Well, I was waiting eagerly for a few books from Amazon.com (coming in two different shipments due one of those weird somewhat unexplainable Amazon shipment splits) and I randomly thought to check on their status. They should have been delivered today. Nifty....
Exception: No Such Address
You know, I'm halfway tempted to march down to their offices tomorrow with a picture of the damn house and a map. If I were in a crankier mood (and I had less of a life) I probably would. Apparently my last little chat with them is wearing off. It may be time to rip someone's head off. I happen to be expecting another package tomorrow so I'm going to call them up in the AM and make sure that they don't pull this on me again.
Still though, how can they not find the fucking address? It's only on the front of the house in 5 different spots (once on each part of the circular driveway, once on a big rock, once on the mailbox, and once on the fucking house). Not only that, but they just delivered something here not even a week ago. That's the one saving grace. At least they got my camera to me fairly promptly (i.e. on the scheduled delivery date)... Although that time I found it amusing that they'll require a signature for say a package of 3 DVDs, but they'll happily drop off a small box with a not-terribly-cheap camera and a few other random computer bits at the front door. A cardboard box mind you.... on an overcast day.
Oh, and for the record, I didn't vote today. Why not?
Snide Response: Because I don't feel guilty about not voting
Quoted Response: Don't vote, it only encourages them -Unknown
Rambling Response: I haven't found a way to morally justify voting for one of two (or on a few rare occasions three) people that I find really icky. I don't like negative voting (i.e. voting for person A because I dislike person B) and even if I did, more often than not I find myself not being able to figure out which person is the lesser of two evils. I'm kind of screwed in the issue side of things because I want the government to leave me alone as much as possible and that just never seems to be an option. For the most part, if I go liberal, that means the government wants more money from me (which is bad) for more social programs (which are good). OTOH, if I vote conservative, I get to keep my money (which is good), but the government then gets to stick its nose into my private life (which is very bad). Actually, in general, even "liberal" politicians tend to harp on "family values" and to be honest, I hate "family" values. The only people who bitch about family values are those that have no interest in maintaining any. Then again hardcore conservatives don't really let you keep you money, they just let their cronies keep your money. Basically I'm most easily categorized as an eccentric, bitter Libertarian. I have very little faith that I can ever get the government to "officially" work the way I want it to and voting is generally just an unpleasant exercise in trying to pick the side which least turns my stomach and makes me least cranky.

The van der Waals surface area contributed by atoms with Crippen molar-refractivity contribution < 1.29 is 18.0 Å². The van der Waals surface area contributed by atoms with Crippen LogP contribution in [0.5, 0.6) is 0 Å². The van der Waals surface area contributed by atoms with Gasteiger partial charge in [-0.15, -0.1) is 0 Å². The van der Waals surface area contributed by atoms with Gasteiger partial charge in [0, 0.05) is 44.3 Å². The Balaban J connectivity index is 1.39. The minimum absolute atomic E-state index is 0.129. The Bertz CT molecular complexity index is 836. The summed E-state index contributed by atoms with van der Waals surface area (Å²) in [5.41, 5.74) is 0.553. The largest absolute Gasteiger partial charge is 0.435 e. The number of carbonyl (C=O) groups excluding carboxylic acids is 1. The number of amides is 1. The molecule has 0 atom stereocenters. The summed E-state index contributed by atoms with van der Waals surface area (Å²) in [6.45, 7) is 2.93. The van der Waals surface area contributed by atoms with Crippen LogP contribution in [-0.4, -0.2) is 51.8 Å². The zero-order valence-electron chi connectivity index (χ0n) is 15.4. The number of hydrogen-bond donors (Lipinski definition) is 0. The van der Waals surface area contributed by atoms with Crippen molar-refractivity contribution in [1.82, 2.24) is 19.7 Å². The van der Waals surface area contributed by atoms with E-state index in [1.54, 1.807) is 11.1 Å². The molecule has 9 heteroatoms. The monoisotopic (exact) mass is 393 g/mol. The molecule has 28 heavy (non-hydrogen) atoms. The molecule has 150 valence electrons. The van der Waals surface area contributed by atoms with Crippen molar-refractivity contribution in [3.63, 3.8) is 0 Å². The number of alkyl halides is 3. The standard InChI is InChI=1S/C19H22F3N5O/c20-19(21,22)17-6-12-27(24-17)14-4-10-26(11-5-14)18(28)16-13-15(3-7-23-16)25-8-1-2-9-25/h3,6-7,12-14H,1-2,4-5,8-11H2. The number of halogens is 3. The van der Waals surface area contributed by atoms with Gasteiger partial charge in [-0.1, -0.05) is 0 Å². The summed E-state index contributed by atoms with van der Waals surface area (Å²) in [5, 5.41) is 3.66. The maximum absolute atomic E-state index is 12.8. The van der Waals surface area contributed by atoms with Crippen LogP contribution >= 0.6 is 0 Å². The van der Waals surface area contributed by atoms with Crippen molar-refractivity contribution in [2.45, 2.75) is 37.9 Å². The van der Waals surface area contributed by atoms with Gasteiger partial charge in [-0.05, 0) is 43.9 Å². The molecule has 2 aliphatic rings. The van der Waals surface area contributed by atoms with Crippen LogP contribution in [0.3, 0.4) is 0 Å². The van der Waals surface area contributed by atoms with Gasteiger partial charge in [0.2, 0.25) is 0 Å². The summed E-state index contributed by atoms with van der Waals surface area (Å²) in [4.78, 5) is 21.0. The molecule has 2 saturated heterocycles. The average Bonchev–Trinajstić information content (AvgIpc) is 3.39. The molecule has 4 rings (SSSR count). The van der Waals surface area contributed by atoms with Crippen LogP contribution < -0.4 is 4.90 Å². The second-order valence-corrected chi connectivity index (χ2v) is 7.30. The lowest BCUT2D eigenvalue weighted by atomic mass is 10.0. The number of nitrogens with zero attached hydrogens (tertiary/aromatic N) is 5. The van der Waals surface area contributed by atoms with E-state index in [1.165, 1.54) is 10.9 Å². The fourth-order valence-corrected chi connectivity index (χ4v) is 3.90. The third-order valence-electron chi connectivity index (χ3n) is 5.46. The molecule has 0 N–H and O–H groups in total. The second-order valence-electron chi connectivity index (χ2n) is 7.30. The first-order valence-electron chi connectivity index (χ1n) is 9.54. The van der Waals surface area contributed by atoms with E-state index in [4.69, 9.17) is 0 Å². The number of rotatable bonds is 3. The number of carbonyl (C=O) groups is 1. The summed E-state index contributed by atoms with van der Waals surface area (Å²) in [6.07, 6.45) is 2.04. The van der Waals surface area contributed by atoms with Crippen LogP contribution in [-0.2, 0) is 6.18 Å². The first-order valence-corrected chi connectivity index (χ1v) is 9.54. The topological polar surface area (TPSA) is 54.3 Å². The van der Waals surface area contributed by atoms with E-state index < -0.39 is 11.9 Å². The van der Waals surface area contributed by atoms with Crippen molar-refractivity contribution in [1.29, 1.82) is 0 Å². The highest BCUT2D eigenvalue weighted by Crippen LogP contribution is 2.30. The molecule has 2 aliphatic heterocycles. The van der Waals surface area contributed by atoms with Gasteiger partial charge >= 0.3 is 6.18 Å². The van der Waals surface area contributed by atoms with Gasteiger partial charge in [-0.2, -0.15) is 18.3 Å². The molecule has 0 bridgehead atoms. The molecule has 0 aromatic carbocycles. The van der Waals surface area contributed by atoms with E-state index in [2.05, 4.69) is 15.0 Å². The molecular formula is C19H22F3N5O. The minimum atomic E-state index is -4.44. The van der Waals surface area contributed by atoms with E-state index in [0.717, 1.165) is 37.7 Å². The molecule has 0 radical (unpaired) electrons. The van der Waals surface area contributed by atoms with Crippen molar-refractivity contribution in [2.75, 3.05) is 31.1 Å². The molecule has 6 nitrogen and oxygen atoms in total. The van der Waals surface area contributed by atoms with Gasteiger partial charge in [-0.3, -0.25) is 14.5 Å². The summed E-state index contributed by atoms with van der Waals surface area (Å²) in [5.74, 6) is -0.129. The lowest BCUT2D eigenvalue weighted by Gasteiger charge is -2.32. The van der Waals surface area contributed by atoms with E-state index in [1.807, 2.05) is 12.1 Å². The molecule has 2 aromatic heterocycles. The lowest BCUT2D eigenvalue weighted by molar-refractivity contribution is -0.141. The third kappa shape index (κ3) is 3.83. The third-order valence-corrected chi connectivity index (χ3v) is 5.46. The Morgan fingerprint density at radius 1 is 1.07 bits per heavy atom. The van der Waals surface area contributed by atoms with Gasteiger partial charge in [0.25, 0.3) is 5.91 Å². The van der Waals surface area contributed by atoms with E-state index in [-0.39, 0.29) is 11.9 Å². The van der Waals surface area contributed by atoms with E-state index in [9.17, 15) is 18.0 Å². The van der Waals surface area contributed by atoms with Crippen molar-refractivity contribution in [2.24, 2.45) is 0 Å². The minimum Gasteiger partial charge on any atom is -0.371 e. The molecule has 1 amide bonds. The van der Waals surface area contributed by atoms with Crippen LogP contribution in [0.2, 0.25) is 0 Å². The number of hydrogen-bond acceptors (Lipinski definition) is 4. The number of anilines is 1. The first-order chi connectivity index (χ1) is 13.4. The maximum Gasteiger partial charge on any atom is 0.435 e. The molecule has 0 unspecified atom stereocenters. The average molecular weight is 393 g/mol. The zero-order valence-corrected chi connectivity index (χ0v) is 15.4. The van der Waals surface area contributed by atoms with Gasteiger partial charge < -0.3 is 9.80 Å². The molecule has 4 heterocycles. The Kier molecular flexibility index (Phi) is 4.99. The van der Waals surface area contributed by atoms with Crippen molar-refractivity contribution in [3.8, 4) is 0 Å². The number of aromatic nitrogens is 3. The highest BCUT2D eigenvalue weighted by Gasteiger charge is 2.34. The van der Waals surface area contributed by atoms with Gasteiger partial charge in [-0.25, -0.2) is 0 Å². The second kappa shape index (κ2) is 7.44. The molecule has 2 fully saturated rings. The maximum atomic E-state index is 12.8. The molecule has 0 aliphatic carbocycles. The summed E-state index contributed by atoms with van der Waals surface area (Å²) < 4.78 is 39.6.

I'm sure plenty of you are (somewhat rightfully) tsking me for not doing my "civic duty" but there's one final part to my rant. Given the above grumpiness about picking between people that I don't like to do things that I don't want them to do, factor this in. If you know how to work the "system" you can often get away with whatever you want. Politicians come and go, but bureaucracies are forever. If you learn how to manipulate the bureaucracy you're set. For example, if you learn which secretary can get you into the right person's office to talk to them about your pet project, you can often get it approved with minimal hassle. Your new megamart might need a variance or twenty, but if you know the right people and you can spin things correctly, your set. Ah, but then what happens when a new regime comes into power? Then they appoint one or two people to various committees. They might pick the folks that are appointed, but guess what. The underlying staff sticks around. In a municipal situation, you often don't even see appointments change because almost no one wants those jobs and is qualified for them. You know what's most disturbing about all that? It's all perfectly legal. I'm not talking about bribing officials or in any way breaking the law, I'm just talking about knowing who is who and being able to remember Bob's name. It's astonishing how far you get if you hang around in the buildings of power and you can casually say "Hi Mr. ______, how is little Billy doing at Cornell?"
With all that said though, the recent "elections" in Iraq actually made me think about my own voting preferences and I've decided that from now on I will vote on issues. I doubt that I'll ever really want to vote for people, but referendums are usually of the form of "Do you want _____? Yes/No" and that I can live with. Even though those may at times include things that I don't like, I can make a decisions about things like that. I can vote for bonds to build a bigger and better animal shelter, and I can vote against bonds for a really horribly planned event center. I can vote against higher taxes (if I find their stated goal offensive). If a referendum is loaded down with icky things, I can vote against it and then if it ever comes up in an acceptable format, I can vote for it. That I can live with.